- be delayed
- be preempted
- Split [deliver Sprint 1-ProductA, Sprint 1-ProductB, then Sprint 2-ProductB]
This decision is not important from the team’s perspective, as long as the sprint backlog has been loaded into the SCRUM Dashboard (which is integrated into Microsoft Team Foundation Server – our source management and overall ALM solution). Once the tasks have been entered into the Scrum Dashboard, which is integrated into the Microsoft Team Foundation Server – our source control and overall ALM solution – the task will be saved.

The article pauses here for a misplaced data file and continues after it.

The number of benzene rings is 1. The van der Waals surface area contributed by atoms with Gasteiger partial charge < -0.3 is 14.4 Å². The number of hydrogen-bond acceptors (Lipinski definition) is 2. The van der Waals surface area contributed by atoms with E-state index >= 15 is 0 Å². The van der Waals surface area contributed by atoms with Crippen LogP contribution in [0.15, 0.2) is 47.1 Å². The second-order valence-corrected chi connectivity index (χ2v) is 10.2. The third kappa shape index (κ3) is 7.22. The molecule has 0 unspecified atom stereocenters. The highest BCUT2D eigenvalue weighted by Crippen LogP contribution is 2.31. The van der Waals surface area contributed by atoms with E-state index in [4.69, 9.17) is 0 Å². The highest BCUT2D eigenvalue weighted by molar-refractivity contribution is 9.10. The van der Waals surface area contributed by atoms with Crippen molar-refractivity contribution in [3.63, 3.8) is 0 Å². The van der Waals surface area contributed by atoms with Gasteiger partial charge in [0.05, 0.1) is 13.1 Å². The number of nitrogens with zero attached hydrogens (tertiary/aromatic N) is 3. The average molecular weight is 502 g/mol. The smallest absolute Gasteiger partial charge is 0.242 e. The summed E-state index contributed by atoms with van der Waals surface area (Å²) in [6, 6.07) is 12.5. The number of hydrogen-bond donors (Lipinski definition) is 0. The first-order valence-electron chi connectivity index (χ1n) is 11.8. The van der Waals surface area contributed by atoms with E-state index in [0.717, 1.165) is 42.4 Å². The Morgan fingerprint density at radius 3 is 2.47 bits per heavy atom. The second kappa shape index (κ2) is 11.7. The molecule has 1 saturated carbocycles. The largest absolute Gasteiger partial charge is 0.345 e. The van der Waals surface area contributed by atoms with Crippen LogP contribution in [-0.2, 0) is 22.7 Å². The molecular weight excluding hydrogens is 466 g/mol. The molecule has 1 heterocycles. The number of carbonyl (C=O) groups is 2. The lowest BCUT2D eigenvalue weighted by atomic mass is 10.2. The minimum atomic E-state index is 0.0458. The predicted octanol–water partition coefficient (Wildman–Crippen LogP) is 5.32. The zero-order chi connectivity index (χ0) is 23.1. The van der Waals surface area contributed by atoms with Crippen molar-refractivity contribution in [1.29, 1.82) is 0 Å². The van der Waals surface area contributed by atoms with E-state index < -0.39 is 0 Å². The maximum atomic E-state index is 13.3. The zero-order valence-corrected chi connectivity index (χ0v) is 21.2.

Chaos and SCRUM Josh asked that I write about some of our challenges and obstacles in our environment. To do this, I need to explain a bit about the environment. We have transformed ourselves over the past 36 months from a software development team in crisis into a strong team that is focused to deliver on its commitments. 2005 was the year we realized that the current way of writing software was not working. We were the poster child of “garage-band” software development. We had inherited 1,000,000+ lines of ASP code (aka 1MLOC – I’ll leave you guess what the “C” stands). Corporate management didn’t seem to recognize that there was anything wrong with the way things were done. In 2007, I was the leader of the group. I had spent countless hours trying the lead the business towards? Implementing a PMO. We are still maintaining the 1MLOC and have been working closely together with a third-party partner to replace it. We also have several other small LOB applications that have been written using accepted design patterns and best practices. This means there is a lot of chaos and churn when it comes down to deciding what will be worked on and by who. Enter SCRUM. In 2008, I approached IT leadership to explain that an iterative, incremental approach to software development was superior in our environment to the code-and fix triage approach to project management. This would be well suited for supporting the 1MLOC application, while still being agile enough to respond quickly to business needs. They were open to the idea. So, what is our environment like, how do we handle some of the obvious gotchas, and what are the advantages/disadvantages to how we do business? First, let me say that this is what we do in our environment. Although I cannot speak for your situation, I can offer some assistance if you need it. We currently have more than a dozen product backlogs. They are all in the development/grooming process. We have about half as many Product Owners (none of them have been “officially trained”, but all have gone or are awaiting admission to the school for hard knocks). The expectations of what it takes to be a Product owner are loudly communicated and often. Some people are more inclined to the role than others and may need some encouragement and coercion. We do the planning poker estimating I described here. Based on our standing team velocity, we tell the Product Owner how much of our backlog we can complete during the next sprint. There are two reasons why the Product Owner may need more functionality than can be delivered in one sprint. Or, the team needs to do some groundwork in order to deliver the key business deliverables in a second or third Sprint. The team might decide to deliver the next work in multiple concurrent sprints. In this case, the backlog of backlogs is queried and the next product owner is queried for budget and schedule requirements [we may even look at the current state of that PO’s product backlog] and a reasonable determination is made [by my boss and the IT Steering Committee] whether it’s acceptable to the business for the subsequent?development to: